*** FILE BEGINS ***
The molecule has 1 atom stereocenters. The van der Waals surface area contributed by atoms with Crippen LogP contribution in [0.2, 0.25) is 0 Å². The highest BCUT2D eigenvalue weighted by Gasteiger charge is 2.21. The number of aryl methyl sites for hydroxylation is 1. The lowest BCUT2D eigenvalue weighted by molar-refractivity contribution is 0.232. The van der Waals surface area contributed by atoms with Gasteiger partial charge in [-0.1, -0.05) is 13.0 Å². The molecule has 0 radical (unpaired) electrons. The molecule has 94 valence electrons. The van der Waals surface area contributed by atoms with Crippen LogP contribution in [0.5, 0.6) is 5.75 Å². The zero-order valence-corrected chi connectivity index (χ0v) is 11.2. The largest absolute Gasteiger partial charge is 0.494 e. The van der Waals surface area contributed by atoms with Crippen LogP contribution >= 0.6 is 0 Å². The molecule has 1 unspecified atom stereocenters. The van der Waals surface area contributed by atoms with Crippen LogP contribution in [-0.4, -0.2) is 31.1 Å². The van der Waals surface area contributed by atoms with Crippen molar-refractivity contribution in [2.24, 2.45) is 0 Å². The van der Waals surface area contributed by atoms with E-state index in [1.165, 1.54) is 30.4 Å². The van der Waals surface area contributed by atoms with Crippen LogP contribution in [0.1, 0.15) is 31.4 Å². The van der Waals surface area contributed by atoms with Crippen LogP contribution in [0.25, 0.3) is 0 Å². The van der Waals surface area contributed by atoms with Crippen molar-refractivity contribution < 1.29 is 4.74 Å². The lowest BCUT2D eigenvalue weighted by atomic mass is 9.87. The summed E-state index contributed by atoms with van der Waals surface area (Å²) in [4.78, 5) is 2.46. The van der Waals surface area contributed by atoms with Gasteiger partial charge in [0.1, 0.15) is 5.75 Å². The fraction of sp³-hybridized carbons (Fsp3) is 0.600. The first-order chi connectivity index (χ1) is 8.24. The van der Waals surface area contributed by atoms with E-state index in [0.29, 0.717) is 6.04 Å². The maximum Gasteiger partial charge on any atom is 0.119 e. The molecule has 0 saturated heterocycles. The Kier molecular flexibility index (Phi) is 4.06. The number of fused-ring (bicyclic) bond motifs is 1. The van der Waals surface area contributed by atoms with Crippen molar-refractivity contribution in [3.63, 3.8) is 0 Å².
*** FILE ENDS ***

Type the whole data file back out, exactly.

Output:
The molecule has 1 atom stereocenters. The van der Waals surface area contributed by atoms with Crippen LogP contribution in [0.2, 0.25) is 0 Å². The highest BCUT2D eigenvalue weighted by Gasteiger charge is 2.21. The number of aryl methyl sites for hydroxylation is 1. The lowest BCUT2D eigenvalue weighted by molar-refractivity contribution is 0.232. The van der Waals surface area contributed by atoms with Gasteiger partial charge in [-0.1, -0.05) is 13.0 Å². The molecule has 0 radical (unpaired) electrons. The molecule has 94 valence electrons. The van der Waals surface area contributed by atoms with Crippen LogP contribution in [0.5, 0.6) is 5.75 Å². The zero-order valence-corrected chi connectivity index (χ0v) is 11.2. The largest absolute Gasteiger partial charge is 0.494 e. The van der Waals surface area contributed by atoms with Crippen LogP contribution >= 0.6 is 0 Å². The molecule has 1 unspecified atom stereocenters. The van der Waals surface area contributed by atoms with Crippen LogP contribution in [-0.4, -0.2) is 31.1 Å². The van der Waals surface area contributed by atoms with Crippen molar-refractivity contribution in [2.24, 2.45) is 0 Å². The van der Waals surface area contributed by atoms with E-state index in [1.165, 1.54) is 30.4 Å². The van der Waals surface area contributed by atoms with Crippen LogP contribution in [0.1, 0.15) is 31.4 Å². The van der Waals surface area contributed by atoms with Crippen LogP contribution in [0.25, 0.3) is 0 Å². The van der Waals surface area contributed by atoms with Crippen molar-refractivity contribution < 1.29 is 4.74 Å². The lowest BCUT2D eigenvalue weighted by atomic mass is 9.87. The summed E-state index contributed by atoms with van der Waals surface area (Å²) in [4.78, 5) is 2.46. The van der Waals surface area contributed by atoms with Gasteiger partial charge in [0.1, 0.15) is 5.75 Å². The fraction of sp³-hybridized carbons (Fsp3) is 0.600. The first-order chi connectivity index (χ1) is 8.24. The van der Waals surface area contributed by atoms with E-state index in [0.29, 0.717) is 6.04 Å². The maximum Gasteiger partial charge on any atom is 0.119 e. The molecule has 0 saturated heterocycles. The Kier molecular flexibility index (Phi) is 4.06. The number of fused-ring (bicyclic) bond motifs is 1. The van der Waals surface area contributed by atoms with Crippen molar-refractivity contribution in [3.63, 3.8) is 0 Å².